Patches the Pup Gets a New Skull
University of Guelph researchers have given Patches, a nine-year-old dachshund, a new lease on life. The team 3D-printed Patches a metal plate that replaced most of the pup's cancer-plagued skull.
Patches's brain tumor was about the size of a baseball and it grew through her skull — about 70 percent of which needed to be removed. The prognosis would have been grim if not for the ambitious researchers. In previous procedures, it was possible to remove the tumor and then replace it with titanium mesh, however, according to veterinary specialists, the procedure was long and was cost prohibitive.
Researchers took a CT scan of the dog's head, and digitally mapped custom 3D-printed titanium replacement. They also mapped where and how the implant would be attached, essentially providing a dotted line that the veterinarians had to follow to remove the infected material. The team was working with a two millimeter margin of error — or else Patches's new plate wouldn't fit.
The piece was printed by ADEISS, a firm that specializes in 3D-printing medical devices. ADIESS is no stranger to 3D-printing new body parts for canines. The company previously build a custom jaw implant for a seven-year-old Bernese Mountain Dog using Renishaw additive manufacturing metal powder bed fusion technology
On March 23, the surgery took four hours, but Patches was outside a mere 30 minutes after the procedure.
What is crazy is that after all of this work, Patches received a new lease on life — and the potential for 3D printing in the medical field was never more apparent — but two weeks after the operation, Patches slipped a disc and her hind legs were paralyzed. Just tragic.
Toyota Patents Flying Car
On September 13, 2018 Toyota Motor Engineering & Manufacturing North America has filed a patent for a new flying car that has rotors on the wheels.
According to the patent, the dual-mode vehicle would transition between flight mode and land mode. The wheels are attached to a central pivot that lowers them to the ground when it’s in land mode (aka a car).
When it transitions to fly, the central pivot lifts the wheels above the chassis. Rotor blades deploy from each wheel, and the car takes off vertically.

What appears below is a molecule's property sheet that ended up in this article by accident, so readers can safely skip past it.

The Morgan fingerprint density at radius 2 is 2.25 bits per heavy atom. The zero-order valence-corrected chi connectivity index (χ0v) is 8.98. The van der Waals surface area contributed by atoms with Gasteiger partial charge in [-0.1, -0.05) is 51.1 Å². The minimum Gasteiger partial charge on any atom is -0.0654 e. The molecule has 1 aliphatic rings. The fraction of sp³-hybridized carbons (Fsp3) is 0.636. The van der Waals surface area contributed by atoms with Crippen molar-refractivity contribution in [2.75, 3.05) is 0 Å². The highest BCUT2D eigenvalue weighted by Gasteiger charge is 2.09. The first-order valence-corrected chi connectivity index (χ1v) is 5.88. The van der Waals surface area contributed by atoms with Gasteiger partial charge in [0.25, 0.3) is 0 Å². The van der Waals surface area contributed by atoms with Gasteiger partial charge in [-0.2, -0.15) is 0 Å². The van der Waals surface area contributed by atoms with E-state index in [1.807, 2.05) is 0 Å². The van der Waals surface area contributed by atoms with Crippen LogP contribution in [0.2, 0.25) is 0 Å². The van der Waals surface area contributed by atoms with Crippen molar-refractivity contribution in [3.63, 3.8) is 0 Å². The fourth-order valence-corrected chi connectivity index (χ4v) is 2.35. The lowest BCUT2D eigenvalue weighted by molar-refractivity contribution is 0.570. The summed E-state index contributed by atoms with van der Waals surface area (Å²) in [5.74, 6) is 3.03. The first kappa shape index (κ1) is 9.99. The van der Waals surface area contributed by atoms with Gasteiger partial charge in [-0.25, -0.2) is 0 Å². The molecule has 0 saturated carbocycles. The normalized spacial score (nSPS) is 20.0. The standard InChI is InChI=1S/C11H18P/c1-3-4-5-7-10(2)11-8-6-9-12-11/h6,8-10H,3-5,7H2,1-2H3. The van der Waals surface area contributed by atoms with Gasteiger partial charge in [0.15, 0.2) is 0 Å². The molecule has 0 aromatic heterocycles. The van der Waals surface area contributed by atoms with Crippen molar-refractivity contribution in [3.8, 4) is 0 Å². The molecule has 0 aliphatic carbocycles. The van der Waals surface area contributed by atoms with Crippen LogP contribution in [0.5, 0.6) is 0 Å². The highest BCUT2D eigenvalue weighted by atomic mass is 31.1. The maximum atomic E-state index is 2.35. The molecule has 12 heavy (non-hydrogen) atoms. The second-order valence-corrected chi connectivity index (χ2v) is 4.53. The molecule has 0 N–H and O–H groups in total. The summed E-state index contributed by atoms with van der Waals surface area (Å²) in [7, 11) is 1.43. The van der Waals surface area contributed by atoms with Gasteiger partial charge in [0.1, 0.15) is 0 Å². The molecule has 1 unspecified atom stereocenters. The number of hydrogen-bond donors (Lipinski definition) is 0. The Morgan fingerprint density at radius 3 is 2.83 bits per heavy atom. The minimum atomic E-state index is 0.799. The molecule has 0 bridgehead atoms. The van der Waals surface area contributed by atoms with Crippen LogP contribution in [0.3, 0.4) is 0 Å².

It appears as though Toyota is going the vertical take off and landing (VTOL) route, rather than an octocoptor like the Koncepto Millenya we saw from an amateur engineer a couple of weeks ago, or a transition aircraft, like the Transition from Terrafugia, which has foldable wings that deploy in about a minute.
However, when it comes to time-to-market, Terrafugia is out front. While Toyota's concept is still a PDF, the Transition will begin pre-orders next month for around $300,000 to $400,000. The Transition is a roadable light sport aircraft, which basically means a plane that you can drive, whereas this Toyota concept has the ability to be a car in one mode and a helicopter in another.
Ford Debuts Autonomous Electric Semi-Truck
Ford has debuted it's vision for autonomous semi-truck.
Ford's subsidiary in Turkey, Ford Otosan, debuted the F-Vision this week at the IAA Commercial Vehicles show in Germany.
According to the company, the Turkish designers and engineers designed the F-Vision as the company's first concept car as it prepares for the future of mobility.
The autonomous truck will be battery-powered, however Ford didn't announce any production plans. So, right now, it's just a really expensive cartoon. It's fitting since, according to a report in New Atlas, Ford's designers admitted that the design inspiration for the F-Vision was comic book characters. You would think Vision, but I don't see it — maybe an early Iron Man, from the side.
The windows in the concept vehicle also have the ability to adjust the tint based on the brightness of the sun.
Last year, the company said that it planned to spend $4 billion on the developing autonomous vehicle technology. Looks like the pockets might need to be a little bit deeper to get the F-Vision into production.
This is Engineering By Design.